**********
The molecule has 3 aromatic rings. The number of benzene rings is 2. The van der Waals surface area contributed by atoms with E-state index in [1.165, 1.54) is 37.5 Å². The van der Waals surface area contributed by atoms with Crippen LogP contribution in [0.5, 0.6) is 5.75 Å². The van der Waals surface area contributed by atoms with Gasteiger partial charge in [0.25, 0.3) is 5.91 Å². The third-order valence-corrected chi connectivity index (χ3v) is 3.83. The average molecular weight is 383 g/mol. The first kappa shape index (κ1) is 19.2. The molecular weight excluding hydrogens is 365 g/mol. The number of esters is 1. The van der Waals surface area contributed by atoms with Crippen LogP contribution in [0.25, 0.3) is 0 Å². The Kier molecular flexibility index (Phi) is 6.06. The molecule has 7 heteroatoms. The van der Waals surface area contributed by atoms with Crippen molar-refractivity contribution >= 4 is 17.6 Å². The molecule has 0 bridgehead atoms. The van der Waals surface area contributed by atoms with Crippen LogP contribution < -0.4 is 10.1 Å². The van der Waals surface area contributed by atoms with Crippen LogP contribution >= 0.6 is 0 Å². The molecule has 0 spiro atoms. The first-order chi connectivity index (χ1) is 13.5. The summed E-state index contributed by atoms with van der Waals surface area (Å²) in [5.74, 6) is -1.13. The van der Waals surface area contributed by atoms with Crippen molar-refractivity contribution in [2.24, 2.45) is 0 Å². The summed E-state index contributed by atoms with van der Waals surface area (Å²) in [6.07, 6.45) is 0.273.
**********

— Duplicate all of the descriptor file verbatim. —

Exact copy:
The molecule has 3 aromatic rings. The number of benzene rings is 2. The van der Waals surface area contributed by atoms with E-state index in [1.165, 1.54) is 37.5 Å². The van der Waals surface area contributed by atoms with Crippen LogP contribution in [0.5, 0.6) is 5.75 Å². The van der Waals surface area contributed by atoms with Gasteiger partial charge in [0.25, 0.3) is 5.91 Å². The third-order valence-corrected chi connectivity index (χ3v) is 3.83. The average molecular weight is 383 g/mol. The first kappa shape index (κ1) is 19.2. The molecular weight excluding hydrogens is 365 g/mol. The number of esters is 1. The van der Waals surface area contributed by atoms with Crippen LogP contribution in [0.25, 0.3) is 0 Å². The Kier molecular flexibility index (Phi) is 6.06. The molecule has 7 heteroatoms. The van der Waals surface area contributed by atoms with Crippen molar-refractivity contribution >= 4 is 17.6 Å². The molecule has 0 bridgehead atoms. The van der Waals surface area contributed by atoms with Crippen LogP contribution < -0.4 is 10.1 Å². The van der Waals surface area contributed by atoms with Crippen LogP contribution >= 0.6 is 0 Å². The molecule has 0 spiro atoms. The first-order chi connectivity index (χ1) is 13.5. The summed E-state index contributed by atoms with van der Waals surface area (Å²) in [5.74, 6) is -1.13. The van der Waals surface area contributed by atoms with Crippen molar-refractivity contribution in [2.24, 2.45) is 0 Å². The summed E-state index contributed by atoms with van der Waals surface area (Å²) in [6.07, 6.45) is 0.273.